5 Tips- How to discover the real NZ

They don't keep culture locked up at the museum and there are still plenty of places to discover that aren't in the brochure! My tips on discovering NZ

New Zealand is undoubtedly a beautiful country, and its diversity of people and landscapes makes it a great place to explore


There is a well beaten trail the length of both islands that provides a great intro to New Zealand. It has all the facilities that tour buses and 5 star travellers need whilst they skim through our main attractions, but for those who want to explore deeper into the culture and discover some secret uncrowded spots, here is a few things to remember on your trails.


  1. Have an ulterior motive. A sight seeing trip alone will take you on the typical guide book experience of crowded car parks and souvenir shops. I've always found pursuing your passion or activity will set you on many new and interesting adventures. Once you are pursuing your particular interest, be it china dolls or rock climbing, it is bound to take you to the kind of place you enjoy and put you in contact with people you can relate to. Walking is one of my default interests and has led me on many adventures and down many side roads, meeting lots of good people and stumbling on incredible places.  
  2. Get outside your comfort zone. This is easier said than done in many of the world's adventure destinations where safety is a constant concern and authorities recommend no “go zones” for good reason! Thankfully New Zealand is no such place. Universal safe it's often in the places off the main tourist trail where you will find  locals with the time and interest to have a chat, give advice or even show you around. So forgo Mc donalds and the Hilton seek out some owner operators down some dead end beach road and open your mind for some rewarding unglobalised surprises
  3. Ask. There is no quicker way into a local persons heart than to ask them about the unique place in the world. As a guide I've been showing people around my favourite places for 12 years, and I still get a kick from watching people light up at the view or a unique aspect of local culture. Asking people is also courtesy and protocol when planning to explore Maori or farm land, because of spiritual, practical and safety reasons.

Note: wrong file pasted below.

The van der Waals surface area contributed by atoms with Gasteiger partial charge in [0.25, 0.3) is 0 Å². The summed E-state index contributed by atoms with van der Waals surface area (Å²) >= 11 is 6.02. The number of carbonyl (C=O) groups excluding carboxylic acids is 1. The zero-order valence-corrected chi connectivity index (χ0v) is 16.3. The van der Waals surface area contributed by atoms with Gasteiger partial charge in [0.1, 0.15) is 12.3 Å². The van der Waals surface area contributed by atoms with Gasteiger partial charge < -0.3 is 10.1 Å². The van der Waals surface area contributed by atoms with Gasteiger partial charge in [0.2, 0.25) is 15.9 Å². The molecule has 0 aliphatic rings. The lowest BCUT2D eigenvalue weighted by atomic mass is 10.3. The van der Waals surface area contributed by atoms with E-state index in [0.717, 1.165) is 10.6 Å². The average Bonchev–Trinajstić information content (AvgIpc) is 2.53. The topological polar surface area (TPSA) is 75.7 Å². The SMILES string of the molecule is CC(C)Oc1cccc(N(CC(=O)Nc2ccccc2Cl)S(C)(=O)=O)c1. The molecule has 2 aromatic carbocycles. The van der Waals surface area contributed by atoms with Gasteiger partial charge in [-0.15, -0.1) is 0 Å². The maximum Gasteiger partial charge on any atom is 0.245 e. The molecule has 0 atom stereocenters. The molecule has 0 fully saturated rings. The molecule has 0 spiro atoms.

4. Smell the flowers (or sulphur). When you are travelling on a time frame it' tempting to rush through to tick off all the "must sees", but in my experience it's often the memory of relaxed simple moments that stay with you. In New Zealand it could be fish and chips on the beach, or a soak in one of our many natural hot pools, but keeping time to enjoy the spontaneous moment is crucial. 
  5. What's the story?  This is a part of our ethos as guides and part of the way learn about and interpret the areas we work and love. Stories are everywhere you go, and there are so many ways to dig them out. I think your own imagination is the best place to start, ask yourself "how did this quiet town in the middle of nowhere come to be here?" All of a sudden you find yourself in the middle of a story and a mystery. Somewhere nearby someone is panning for gold or fishing for eels and each of them hold some part of the story that makes up the fascinating culture of " someone else's" every day life.

    Good luck!


Author: Rob Franklin, founder of Walking Legends Guided Walks, has travelled extensively at home (in NZ) and abroad and would like to thank all the trusting locals right round the world who let me experience the  beautiful culture of their every day lives.


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